If that archive remains usable, so much the better. PDF/A looks like the best compromise, preserving both the final look of the archived document, and extractable content for reuse.
“Could you read a WordPerfect file?” Keogh asked. “I couldn’t, not without an emulator, and that’s only from the 1990s, which from a data protection point of view, for something like the deeds of a house, someone’s pension scheme, a clinical trial or the research that meant you could bring a drug to market, is no time at all.”
Yet, despite warnings like this, a study published by the journal Current Biology found that only a fifth of all the research published in the early 1990s remains accessible.
The Digital Preservation Coalition, founded by the British Library and JISC (Joint Information Systems Committee), published a list of the world’s endangered digital species at the end of 2017. It classified data from marginalised sub-groups and the photo archives of SMEs as critically endangered, requiring urgent action and assessment within 12 months.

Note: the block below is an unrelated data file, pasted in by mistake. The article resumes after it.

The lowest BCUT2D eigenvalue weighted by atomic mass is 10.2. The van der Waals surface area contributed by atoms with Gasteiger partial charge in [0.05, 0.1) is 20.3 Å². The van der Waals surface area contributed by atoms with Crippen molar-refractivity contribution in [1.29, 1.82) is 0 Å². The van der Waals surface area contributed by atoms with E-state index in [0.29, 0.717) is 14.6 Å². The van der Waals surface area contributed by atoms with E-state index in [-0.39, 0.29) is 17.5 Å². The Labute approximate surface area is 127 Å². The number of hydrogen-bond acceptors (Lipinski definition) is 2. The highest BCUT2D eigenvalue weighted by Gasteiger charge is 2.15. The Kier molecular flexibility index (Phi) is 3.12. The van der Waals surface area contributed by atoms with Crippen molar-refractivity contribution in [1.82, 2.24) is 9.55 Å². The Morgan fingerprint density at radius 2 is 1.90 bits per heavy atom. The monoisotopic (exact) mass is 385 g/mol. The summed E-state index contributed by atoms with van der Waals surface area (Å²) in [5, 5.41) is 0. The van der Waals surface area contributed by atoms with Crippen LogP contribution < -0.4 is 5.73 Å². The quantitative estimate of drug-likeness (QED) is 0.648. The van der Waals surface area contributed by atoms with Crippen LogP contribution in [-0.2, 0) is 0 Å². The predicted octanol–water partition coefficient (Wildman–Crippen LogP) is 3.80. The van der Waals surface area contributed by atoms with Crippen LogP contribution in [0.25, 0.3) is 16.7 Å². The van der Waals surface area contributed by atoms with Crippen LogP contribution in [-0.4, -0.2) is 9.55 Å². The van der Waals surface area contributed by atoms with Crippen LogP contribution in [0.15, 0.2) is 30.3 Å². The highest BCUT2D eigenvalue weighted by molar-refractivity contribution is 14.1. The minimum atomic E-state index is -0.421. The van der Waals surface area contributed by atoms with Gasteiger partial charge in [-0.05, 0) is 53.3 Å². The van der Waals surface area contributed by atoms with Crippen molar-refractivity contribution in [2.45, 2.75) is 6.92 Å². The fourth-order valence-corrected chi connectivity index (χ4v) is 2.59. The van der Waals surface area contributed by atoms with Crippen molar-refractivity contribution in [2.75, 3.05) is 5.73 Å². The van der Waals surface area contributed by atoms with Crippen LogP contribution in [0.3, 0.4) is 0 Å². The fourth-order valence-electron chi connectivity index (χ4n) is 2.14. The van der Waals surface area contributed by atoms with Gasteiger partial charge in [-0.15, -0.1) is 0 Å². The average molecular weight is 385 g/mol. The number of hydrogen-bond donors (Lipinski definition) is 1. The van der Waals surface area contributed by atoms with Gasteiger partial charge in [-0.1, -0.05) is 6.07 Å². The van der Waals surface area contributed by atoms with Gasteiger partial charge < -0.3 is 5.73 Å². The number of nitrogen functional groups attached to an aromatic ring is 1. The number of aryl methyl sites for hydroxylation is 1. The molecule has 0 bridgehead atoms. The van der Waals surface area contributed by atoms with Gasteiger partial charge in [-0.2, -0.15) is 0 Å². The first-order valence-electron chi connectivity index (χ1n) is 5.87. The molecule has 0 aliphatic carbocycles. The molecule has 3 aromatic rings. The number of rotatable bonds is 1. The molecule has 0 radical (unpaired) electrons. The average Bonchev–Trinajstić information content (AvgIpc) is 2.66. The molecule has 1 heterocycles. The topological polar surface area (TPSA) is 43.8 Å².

Even documents stored on Google Drive and Dropbox, where access is restricted to specific users, were listed as endangered, along with digital images with no analogue equivalent posted to social networks.
Archives and the right to be forgotten
The implementation of GDPR this May will have implications for archive-keeping, which Freer described as “another piece of the puzzle”. Keogh sees potential conflicts – particularly over the question of what should and shouldn’t be removed on request.
“There’s a lot still to be ironed out,” she said. “When you talk about things like [archived] genome sequencing or thumbprints you need to start asking what is identifiable about an individual. Is it their NI number, their first and last name, their DNA sequence? You can’t take an individual out of [a study] because it skews the figures. Yet, they still have the right to be forgotten, so how do those two conflicting things work in reality?”
It’s likely the answer will become clear in the months following GDPR coming into force through trial cases and legal guidance. It illustrates once again, though, the crucial difference between a static backup that rots with age, and a live, accessible archive, which remains an asset for the organisation that created it years or even decades into the future.